The 80 Airmen hunkered in bunkers on Jan. 7, 2020, wondering if they would live through the night. The sky glowed and the ground “shook with a force impossible to put into words,” as Iranian ballistic missiles rained down on al-Asad Air Base, Iraq.
Air Forces Central Command on April 7 published detailed recollections from more than 20 Airmen at al-Asad and other locations inside Iraq who survived the attack, launched to revenge the death of Quds Force leader Qassem Soleimani. No U.S. or Iraqi forces were killed in the attack, with American officials crediting intelligence and space-based surveillance with providing enough warning for the troops on the ground. However, more than 100 people received traumatic brain injuries in the attack, and vehicles, buildings, and equipment were damaged or destroyed.
Here’s what some of the Airmen said. The full AFCENT report is available here.
Lt. Col. Staci Coleman, commander of the 443rd Air Expeditionary Squadron.
As commander, Coleman was informed of the potential attack and immediately needed to form a plan to keep the 160 personnel under her command safe. She decided to evacuate half of the personnel with much of the base’s aircraft, and keep half at the base to secure the airfield.
Coleman watched the planes leave, and headed to a bunker. At about 1 a.m., the missiles began, she said.
“I was being forced to gamble with my members’ lives by something I couldn’t control,” Coleman said. “I was deciding who would live and who would die. I honestly thought anyone remaining behind would perish. I didn’t believe anyone would survive a ballistic missile attack, and it made me feel sick and helpless.”
Maj. Johnathan Jordan, director of operations for the 443rd AES
Jordan was selected to lead the team evacuating the base. While leaving, he described feeling guilt for not staying behind, and anxiety for what the base would look like when he returned.
“Early the next morning, I received a message that everyone was OK and all accounted for,” he said. “Chills rushed through my body. We had survived. I rallied my team as we celebrated the good news.”
Capt. Nate Brown, civil engineer flight commander with the 443rd AES
Selected to stay behind, Brown recalled entering the bunker with other members of the squadron. Intelligence said the attack window began at 11 p.m., and as time passed, he wondered if they would be OK. Then the strikes started.
“The next wave hits. Then the next, and the next. I have no idea if anyone is alive outside this bunker,” he said.
Members of the 443rd AES Security Forces
Team members realized early on that something big was happening, as the entire base “seemed to be bugging out.” The security forces at the base received an intel briefing confirming the expected attack, with either chemical, biological, or ballistic missiles inbound.
One anonymous SF member recalled getting a text ordering him to the squadron, and to bring a gas mask with filters. Some Airmen were leaving, but he was staying.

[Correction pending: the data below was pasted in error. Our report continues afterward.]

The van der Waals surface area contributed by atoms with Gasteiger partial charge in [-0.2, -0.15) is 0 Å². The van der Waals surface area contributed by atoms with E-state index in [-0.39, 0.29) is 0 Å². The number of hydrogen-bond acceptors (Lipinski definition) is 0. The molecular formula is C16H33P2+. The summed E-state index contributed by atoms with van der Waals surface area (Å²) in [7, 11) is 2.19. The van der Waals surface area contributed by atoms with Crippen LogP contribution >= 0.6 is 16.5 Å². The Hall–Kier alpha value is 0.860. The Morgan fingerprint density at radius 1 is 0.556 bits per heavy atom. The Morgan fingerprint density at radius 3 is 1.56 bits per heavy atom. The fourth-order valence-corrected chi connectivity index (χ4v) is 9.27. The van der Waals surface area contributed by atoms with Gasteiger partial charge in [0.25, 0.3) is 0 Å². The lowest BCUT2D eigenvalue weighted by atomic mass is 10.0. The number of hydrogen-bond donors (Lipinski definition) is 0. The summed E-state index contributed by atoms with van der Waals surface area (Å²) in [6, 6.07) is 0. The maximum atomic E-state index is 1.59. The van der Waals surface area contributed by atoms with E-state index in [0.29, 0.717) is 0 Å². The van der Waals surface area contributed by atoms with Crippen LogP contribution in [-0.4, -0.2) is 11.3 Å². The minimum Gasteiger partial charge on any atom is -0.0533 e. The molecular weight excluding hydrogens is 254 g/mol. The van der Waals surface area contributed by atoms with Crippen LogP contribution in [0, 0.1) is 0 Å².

“I’m not going to lie, I was happy hearing I was posted,” he said. “If things were to pop off, I’d be right there on the front lines and that is what I signed the dotted line to do.”
Some SF members piled into an M-ATV to patrol the base, to check in with posts and other Airmen. At about 1 a.m., they got the “INCOMING, INCOMING, INCOMING” call and ran to the M-ATV for some cover. A missile hit about 100 meters away.
The team swept the base looking for casualties. A missile hit right next to a tower, and flames blocked the exit. Two soldiers in the tower were trying to evacuate through a small hole in the wall used for the tower’s .50 caliber gun. The security forces team used the M-ATV to slam over Hesco barriers and create a bridge to help the soldiers escape.
As the attack progressed, the team got word than an Army remotely piloted aircraft above was low on fuel and desperately needed to land. They surveilled the airfield and determined the best way for it to touch down.
The anonymous SF member recalled entering a bunker when the missiles hit.
“The sky lit up and we felt the shock wave as debris from the explosion pummeled our shelters,” he said. “My ears wouldn’t stop ringing. The next four hours became a blurred mix of emotions and chaos. Bomb after bomb shook us for what felt like all night.”
Staff Sgt. Brian Sermons, weather NCO in-charge with the 22nd Expeditionary Weather Squadron
Sermons took cover in a bunker, and described an unrelenting onslaught of missiles.
“I kept thinking, ‘The next one is coming for us. I won’t be able to see my wife and kids again. My parents and brother. They’re going to be left on this Earth without me. I just want to hug them one more time.’”
Once able to leave the bunker after the missile attack ended, Sermons recalled seeing other Airmen and the feeling of relief when he heard there were no casualties.
“We will continue to pick up the pieces because the mission has to continue, but I will never forget that night for the rest of my life,” he said.
Editor’s note: This story was updated on April 22 at 2:47 p.m. to correct a typo.